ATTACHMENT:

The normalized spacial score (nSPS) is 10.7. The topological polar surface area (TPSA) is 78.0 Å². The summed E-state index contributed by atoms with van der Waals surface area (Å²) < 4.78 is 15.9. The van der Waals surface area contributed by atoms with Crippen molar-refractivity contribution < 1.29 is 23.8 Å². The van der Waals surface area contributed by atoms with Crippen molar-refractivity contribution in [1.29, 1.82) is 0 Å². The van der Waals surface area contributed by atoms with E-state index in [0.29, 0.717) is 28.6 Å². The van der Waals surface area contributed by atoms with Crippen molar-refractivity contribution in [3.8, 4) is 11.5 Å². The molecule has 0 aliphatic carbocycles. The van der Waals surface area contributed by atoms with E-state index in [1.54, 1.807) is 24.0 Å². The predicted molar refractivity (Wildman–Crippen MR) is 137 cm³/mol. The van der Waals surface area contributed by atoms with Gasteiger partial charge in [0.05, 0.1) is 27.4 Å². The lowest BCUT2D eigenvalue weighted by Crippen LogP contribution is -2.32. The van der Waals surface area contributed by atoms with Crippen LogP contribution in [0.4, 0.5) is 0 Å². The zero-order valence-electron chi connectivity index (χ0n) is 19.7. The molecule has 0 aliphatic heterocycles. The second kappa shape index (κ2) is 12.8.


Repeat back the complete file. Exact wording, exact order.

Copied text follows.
The normalized spacial score (nSPS) is 10.7. The topological polar surface area (TPSA) is 78.0 Å². The summed E-state index contributed by atoms with van der Waals surface area (Å²) < 4.78 is 15.9. The van der Waals surface area contributed by atoms with Crippen molar-refractivity contribution < 1.29 is 23.8 Å². The van der Waals surface area contributed by atoms with Crippen molar-refractivity contribution in [1.29, 1.82) is 0 Å². The van der Waals surface area contributed by atoms with E-state index in [0.29, 0.717) is 28.6 Å². The van der Waals surface area contributed by atoms with Crippen molar-refractivity contribution in [3.8, 4) is 11.5 Å². The molecule has 0 aliphatic carbocycles. The van der Waals surface area contributed by atoms with E-state index in [1.54, 1.807) is 24.0 Å². The predicted molar refractivity (Wildman–Crippen MR) is 137 cm³/mol. The van der Waals surface area contributed by atoms with Gasteiger partial charge in [0.05, 0.1) is 27.4 Å². The lowest BCUT2D eigenvalue weighted by Crippen LogP contribution is -2.32. The van der Waals surface area contributed by atoms with Crippen LogP contribution in [0.4, 0.5) is 0 Å². The zero-order valence-electron chi connectivity index (χ0n) is 19.7. The molecule has 0 aliphatic heterocycles. The second kappa shape index (κ2) is 12.8.